Never use condoms with spermicidal lubricant containing nonoxynol-9 for anal sex (unless the other option is no condom at all). Only use them for vaginal sex if you know for certain that you & your partner have a low chance of contracting HIV or other STIs, and you need the extra contraceptive protection. Otherwise, you should use a non-spermicidal condom.
Clearly, any condom is better than none. If the choice is between using a spermicidal condom or using none, the spermicidal condom will be safer for you than none at all. However, if you have a choice between a spermicidal or a non-spermicidal condom, go for the non-spermicidal, and use another form of contraception if you are having vaginal sex and one of you is a woman of child-bearing age. (See below for tips on birth control without nonoxynol-9 irritation).
It was once believed that nonoxynol-9, the common spermicide used in condoms, was also useful for reducing the possibility of HIV transmission. However, nonoxynol-9 has only been proven to kill HIV in vitro (in a test tube). In vivo (in living people), the effects are indecisive. It is definitely an irritant, and in sensitive people, it is believed to actually increase the likelihood of HIV transmission! The following report from the US organisation Planned Parenthood is quite comprehensive and gives references to original research, including the current World Health Organisation guidelines: http://www.plannedparenthood.org/library/birthcontrol/020926_non9.html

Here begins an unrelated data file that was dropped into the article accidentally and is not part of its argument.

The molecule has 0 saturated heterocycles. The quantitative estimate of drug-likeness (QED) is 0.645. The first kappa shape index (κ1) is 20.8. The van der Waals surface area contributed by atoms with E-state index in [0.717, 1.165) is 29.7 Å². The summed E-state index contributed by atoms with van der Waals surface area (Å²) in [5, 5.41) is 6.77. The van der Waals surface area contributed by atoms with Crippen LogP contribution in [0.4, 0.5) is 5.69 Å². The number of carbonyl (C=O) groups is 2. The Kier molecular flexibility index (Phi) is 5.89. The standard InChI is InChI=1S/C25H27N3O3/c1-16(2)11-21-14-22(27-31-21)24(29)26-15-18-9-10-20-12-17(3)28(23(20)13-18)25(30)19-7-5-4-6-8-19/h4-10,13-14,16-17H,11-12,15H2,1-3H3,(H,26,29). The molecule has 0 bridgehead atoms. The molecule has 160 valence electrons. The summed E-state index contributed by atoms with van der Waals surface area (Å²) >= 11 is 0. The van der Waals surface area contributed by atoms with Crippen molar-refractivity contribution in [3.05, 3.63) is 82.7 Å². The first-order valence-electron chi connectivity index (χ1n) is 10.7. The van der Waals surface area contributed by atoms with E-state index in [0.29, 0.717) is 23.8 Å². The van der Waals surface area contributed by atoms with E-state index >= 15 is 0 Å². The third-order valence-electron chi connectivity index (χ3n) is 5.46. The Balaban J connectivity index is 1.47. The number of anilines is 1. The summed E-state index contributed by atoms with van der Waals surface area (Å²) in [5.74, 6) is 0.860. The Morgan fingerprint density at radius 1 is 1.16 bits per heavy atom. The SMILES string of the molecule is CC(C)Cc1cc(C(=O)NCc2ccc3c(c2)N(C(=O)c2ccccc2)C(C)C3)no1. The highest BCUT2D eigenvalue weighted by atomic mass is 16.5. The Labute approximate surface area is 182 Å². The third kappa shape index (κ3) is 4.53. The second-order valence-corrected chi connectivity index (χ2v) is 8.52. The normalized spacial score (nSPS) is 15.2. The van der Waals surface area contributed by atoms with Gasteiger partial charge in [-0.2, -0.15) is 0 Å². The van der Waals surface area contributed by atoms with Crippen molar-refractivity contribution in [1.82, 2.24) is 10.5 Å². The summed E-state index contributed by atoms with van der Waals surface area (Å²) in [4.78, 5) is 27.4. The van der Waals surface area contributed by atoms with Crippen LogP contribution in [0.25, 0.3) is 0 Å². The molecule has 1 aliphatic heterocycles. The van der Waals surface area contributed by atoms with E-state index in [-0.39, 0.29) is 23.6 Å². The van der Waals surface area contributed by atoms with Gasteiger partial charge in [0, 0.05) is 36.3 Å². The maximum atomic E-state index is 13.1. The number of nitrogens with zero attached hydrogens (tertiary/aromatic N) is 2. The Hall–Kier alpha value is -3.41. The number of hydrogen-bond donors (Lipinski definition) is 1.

Please do link to this post in your own journals, as it is important that people know this. (Linking here would be useful as that way we can keep all the discussion in one place, including further tips from any safer sex educators who happen to be reading this). It's not scaremongering - if you search online you can find many reputable safer sex organisations giving this advice. It appears that the WHO and other bodies updated their information in the autumn of 2002 - if you find organisations still suggesting that you use nonoxynol-9 to kill HIV, check the date on their web site or booklet.
Obviously, most people who use spermicidal condoms for penis-in-vagina sex are wanting to use them as a contraceptive. Condoms without spermicide are only something like 90% effective as birth control, which is usually interpreted to say that 1 in every 10 women who uses nonspermicidal condoms as their only form of contraception will become pregnant. This is clearly non-ideal!
If you are concerned about preventing pregnancy and the woman concerned is able to use a hormonal contraceptive such as the Pill, then you can of course use this as well as a condom - the Pill to prevent pregnancy and the condom to prevent transmission of STIs. However, not all women are able to use other contraceptives. If you or your partner is a woman of child-bearing age and for whatever reason barrier methods are the only method of contraception being used, and the only spermicide available in your country is nonoxynol-9 (as it is for the UK), there are two ways of increasing the effectiveness of the condom as birth control. Firstly, you can put a small blob of contraceptive gel inside the condom to add the contraceptive protection of nonoxynol-9 without irritating the vaginal lining of the woman involved. It has to be a small blob, because otherwise the condom can slide right off! Alternatively (or additionally), the woman can use a diaphragm as well as the condom. You should never use two condoms together, as the additional friction makes them more likely to fail, but you can use a condom and a diaphragm together, because the two barriers are installed at different angles.
I really hope this is clear. I've reworded it about 5 times and added extra information, so the advice is obvious to everyone including the inexperienced. If you still have any questions, then see the web site link I gave and feel free to ask them in comments.